Typing is an eternal subject of discord amongst programming language de- signers and practitioners. On the one hand, dynamic typing is flexible and forgiving, allowing one to focus on the business logic. For rapid prototyping, dynamic typing just doesn’t get in the way. On the other hand, as soon as a piece of software exceeds a particular (not so big) size, the permissive nature of dynamic typing becomes dangerous. In a production code base consisting of many moving parts interacting together, and where failure can have important negative consequences, static typing bring structure, clarity, and eliminate a whole class of bug early.
Until recently, static typing was most popular for compiled general-purpose languages and system programming. Dynamic typing was still dominant for scripting languages and in particular for web-oriented languages. But the functional programming paradigm shift of recent years have now brought static typing to the web. What about the emerging world of configuration languages? In this talk, I’ll try to explain why the question of typing for configuration languages is quite different than for general-purpose languages. We introduce the type and contract system of Nickel, a configuration language we are currently developing at Tweag, that mixes both static typing and dynamic typing. We then have a tour of other configuration languages with similar use cases, to explore the different trade-offs and design choices they made.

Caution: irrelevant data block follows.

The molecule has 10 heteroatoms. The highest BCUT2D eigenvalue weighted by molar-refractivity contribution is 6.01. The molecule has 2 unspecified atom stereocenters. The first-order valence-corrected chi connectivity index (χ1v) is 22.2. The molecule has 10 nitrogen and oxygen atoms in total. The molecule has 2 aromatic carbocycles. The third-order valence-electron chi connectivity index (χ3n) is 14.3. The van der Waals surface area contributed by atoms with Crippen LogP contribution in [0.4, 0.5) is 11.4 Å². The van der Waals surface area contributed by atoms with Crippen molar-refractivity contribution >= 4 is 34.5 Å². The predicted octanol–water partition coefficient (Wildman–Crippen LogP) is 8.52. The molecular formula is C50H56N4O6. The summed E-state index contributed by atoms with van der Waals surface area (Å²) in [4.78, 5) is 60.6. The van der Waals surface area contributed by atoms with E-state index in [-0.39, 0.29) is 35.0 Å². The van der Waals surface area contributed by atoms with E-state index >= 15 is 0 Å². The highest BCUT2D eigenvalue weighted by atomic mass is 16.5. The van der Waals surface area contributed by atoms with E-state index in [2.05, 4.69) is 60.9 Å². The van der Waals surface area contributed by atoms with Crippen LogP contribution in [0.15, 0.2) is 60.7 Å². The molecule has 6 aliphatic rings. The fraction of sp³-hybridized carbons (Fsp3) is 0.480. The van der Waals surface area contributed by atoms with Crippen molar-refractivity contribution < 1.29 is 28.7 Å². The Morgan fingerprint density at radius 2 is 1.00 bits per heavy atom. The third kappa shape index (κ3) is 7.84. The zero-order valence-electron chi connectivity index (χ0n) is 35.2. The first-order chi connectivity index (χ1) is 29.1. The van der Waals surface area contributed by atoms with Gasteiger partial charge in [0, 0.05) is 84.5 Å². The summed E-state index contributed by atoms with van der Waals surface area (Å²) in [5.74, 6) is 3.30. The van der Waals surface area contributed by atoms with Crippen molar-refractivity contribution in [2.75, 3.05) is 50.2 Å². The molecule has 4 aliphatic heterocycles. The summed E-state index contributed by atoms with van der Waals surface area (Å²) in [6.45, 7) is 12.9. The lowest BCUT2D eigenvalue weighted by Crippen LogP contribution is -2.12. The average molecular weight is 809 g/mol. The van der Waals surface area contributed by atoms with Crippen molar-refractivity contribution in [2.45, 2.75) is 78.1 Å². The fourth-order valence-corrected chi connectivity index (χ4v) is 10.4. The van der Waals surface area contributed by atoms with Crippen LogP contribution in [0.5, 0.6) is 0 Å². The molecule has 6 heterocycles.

I graduated with a Ph.D from IRIF (Université Paris Diderot and CNRS, France) on the translation of effectful computation into Linear Logic. I now work at Tweag I/O on the design and implementation of Nickel, a configuration programming language.
Mon 18 OctDisplayed time zone: Central Time (US & Canada) change
09:00 - 10:20
|A Language for Configuring Security Policies|
Gilad Bracha email@example.comMedia Attached
|Provenance of Configuration Programming Language muPuppet|
Weili Fu University of Freiburg, Germany, Paul Anderson University of Edinburgh, James Cheney University of Edinburgh; Alan Turing InstituteMedia Attached
|The Pitfalls of Ansible’s Variable and Template Expression Semantics|
|Typing in Nickel and elsewhere|
Yann Hamdaoui TweagMedia Attached
|Languages: Q&A and discussion|